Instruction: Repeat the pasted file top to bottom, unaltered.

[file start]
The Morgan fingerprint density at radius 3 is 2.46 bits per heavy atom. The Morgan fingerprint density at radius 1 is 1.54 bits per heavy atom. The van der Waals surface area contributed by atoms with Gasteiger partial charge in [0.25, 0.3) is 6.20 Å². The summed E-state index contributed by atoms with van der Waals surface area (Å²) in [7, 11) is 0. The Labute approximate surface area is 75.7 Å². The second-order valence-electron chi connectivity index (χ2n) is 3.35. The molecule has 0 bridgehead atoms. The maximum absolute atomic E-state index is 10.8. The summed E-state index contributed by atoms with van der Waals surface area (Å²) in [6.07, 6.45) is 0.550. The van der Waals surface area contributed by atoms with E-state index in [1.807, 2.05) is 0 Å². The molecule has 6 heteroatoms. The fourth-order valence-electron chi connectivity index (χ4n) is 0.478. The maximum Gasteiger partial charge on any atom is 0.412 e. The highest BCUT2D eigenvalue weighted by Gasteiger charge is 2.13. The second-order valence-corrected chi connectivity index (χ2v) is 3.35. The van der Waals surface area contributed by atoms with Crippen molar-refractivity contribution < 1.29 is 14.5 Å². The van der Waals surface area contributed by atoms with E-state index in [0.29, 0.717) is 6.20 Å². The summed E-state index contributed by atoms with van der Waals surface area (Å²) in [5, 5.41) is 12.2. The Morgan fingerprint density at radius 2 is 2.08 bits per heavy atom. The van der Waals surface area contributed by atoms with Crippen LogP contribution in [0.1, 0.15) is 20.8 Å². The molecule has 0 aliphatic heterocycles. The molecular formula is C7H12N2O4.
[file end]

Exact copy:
The Morgan fingerprint density at radius 3 is 2.46 bits per heavy atom. The Morgan fingerprint density at radius 1 is 1.54 bits per heavy atom. The van der Waals surface area contributed by atoms with Gasteiger partial charge in [0.25, 0.3) is 6.20 Å². The summed E-state index contributed by atoms with van der Waals surface area (Å²) in [7, 11) is 0. The Labute approximate surface area is 75.7 Å². The second-order valence-electron chi connectivity index (χ2n) is 3.35. The molecule has 0 bridgehead atoms. The maximum absolute atomic E-state index is 10.8. The summed E-state index contributed by atoms with van der Waals surface area (Å²) in [6.07, 6.45) is 0.550. The van der Waals surface area contributed by atoms with E-state index in [1.807, 2.05) is 0 Å². The molecule has 6 heteroatoms. The fourth-order valence-electron chi connectivity index (χ4n) is 0.478. The maximum Gasteiger partial charge on any atom is 0.412 e. The highest BCUT2D eigenvalue weighted by Gasteiger charge is 2.13. The second-order valence-corrected chi connectivity index (χ2v) is 3.35. The van der Waals surface area contributed by atoms with Crippen molar-refractivity contribution < 1.29 is 14.5 Å². The van der Waals surface area contributed by atoms with E-state index in [0.29, 0.717) is 6.20 Å². The summed E-state index contributed by atoms with van der Waals surface area (Å²) in [5, 5.41) is 12.2. The Morgan fingerprint density at radius 2 is 2.08 bits per heavy atom. The van der Waals surface area contributed by atoms with Crippen LogP contribution in [0.1, 0.15) is 20.8 Å². The molecule has 0 aliphatic heterocycles. The molecular formula is C7H12N2O4.